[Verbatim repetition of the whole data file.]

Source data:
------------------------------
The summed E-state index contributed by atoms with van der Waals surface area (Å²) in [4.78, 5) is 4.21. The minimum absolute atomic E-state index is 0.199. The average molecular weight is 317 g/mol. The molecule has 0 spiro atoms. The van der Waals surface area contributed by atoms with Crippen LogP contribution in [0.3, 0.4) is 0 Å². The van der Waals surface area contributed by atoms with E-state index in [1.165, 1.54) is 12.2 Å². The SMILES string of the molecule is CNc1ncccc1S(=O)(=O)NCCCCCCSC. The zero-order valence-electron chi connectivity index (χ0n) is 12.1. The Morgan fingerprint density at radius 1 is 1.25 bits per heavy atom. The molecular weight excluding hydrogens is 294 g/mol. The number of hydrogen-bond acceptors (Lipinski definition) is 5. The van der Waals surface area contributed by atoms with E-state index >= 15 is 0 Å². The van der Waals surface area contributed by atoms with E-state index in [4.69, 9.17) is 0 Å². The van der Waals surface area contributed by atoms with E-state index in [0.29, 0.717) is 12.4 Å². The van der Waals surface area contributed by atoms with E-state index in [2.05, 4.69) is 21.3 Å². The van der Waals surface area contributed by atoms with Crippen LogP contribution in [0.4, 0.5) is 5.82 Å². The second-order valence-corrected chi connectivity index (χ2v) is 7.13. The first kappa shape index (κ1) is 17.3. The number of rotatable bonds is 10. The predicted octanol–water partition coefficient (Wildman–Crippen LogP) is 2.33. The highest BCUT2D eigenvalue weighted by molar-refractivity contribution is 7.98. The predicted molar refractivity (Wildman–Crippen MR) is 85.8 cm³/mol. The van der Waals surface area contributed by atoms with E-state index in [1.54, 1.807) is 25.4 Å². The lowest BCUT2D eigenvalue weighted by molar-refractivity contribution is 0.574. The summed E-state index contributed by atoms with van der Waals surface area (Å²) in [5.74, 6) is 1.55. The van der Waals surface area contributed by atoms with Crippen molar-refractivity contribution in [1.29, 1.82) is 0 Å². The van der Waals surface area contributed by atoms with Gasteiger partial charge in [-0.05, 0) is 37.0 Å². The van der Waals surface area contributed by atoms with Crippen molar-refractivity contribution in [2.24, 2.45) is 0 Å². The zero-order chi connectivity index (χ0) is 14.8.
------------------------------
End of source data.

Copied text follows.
The summed E-state index contributed by atoms with van der Waals surface area (Å²) in [4.78, 5) is 4.21. The minimum absolute atomic E-state index is 0.199. The average molecular weight is 317 g/mol. The molecule has 0 spiro atoms. The van der Waals surface area contributed by atoms with Crippen LogP contribution in [0.3, 0.4) is 0 Å². The van der Waals surface area contributed by atoms with E-state index in [1.165, 1.54) is 12.2 Å². The SMILES string of the molecule is CNc1ncccc1S(=O)(=O)NCCCCCCSC. The zero-order valence-electron chi connectivity index (χ0n) is 12.1. The Morgan fingerprint density at radius 1 is 1.25 bits per heavy atom. The molecular weight excluding hydrogens is 294 g/mol. The number of hydrogen-bond acceptors (Lipinski definition) is 5. The van der Waals surface area contributed by atoms with E-state index >= 15 is 0 Å². The van der Waals surface area contributed by atoms with E-state index in [4.69, 9.17) is 0 Å². The van der Waals surface area contributed by atoms with E-state index in [0.29, 0.717) is 12.4 Å². The van der Waals surface area contributed by atoms with E-state index in [2.05, 4.69) is 21.3 Å². The van der Waals surface area contributed by atoms with Crippen LogP contribution in [0.4, 0.5) is 5.82 Å². The second-order valence-corrected chi connectivity index (χ2v) is 7.13. The first kappa shape index (κ1) is 17.3. The number of rotatable bonds is 10. The predicted octanol–water partition coefficient (Wildman–Crippen LogP) is 2.33. The highest BCUT2D eigenvalue weighted by molar-refractivity contribution is 7.98. The predicted molar refractivity (Wildman–Crippen MR) is 85.8 cm³/mol. The van der Waals surface area contributed by atoms with E-state index in [1.54, 1.807) is 25.4 Å². The lowest BCUT2D eigenvalue weighted by molar-refractivity contribution is 0.574. The summed E-state index contributed by atoms with van der Waals surface area (Å²) in [5.74, 6) is 1.55. The van der Waals surface area contributed by atoms with Crippen molar-refractivity contribution in [1.29, 1.82) is 0 Å². The van der Waals surface area contributed by atoms with Gasteiger partial charge in [-0.05, 0) is 37.0 Å². The van der Waals surface area contributed by atoms with Crippen molar-refractivity contribution in [2.24, 2.45) is 0 Å². The zero-order chi connectivity index (χ0) is 14.8.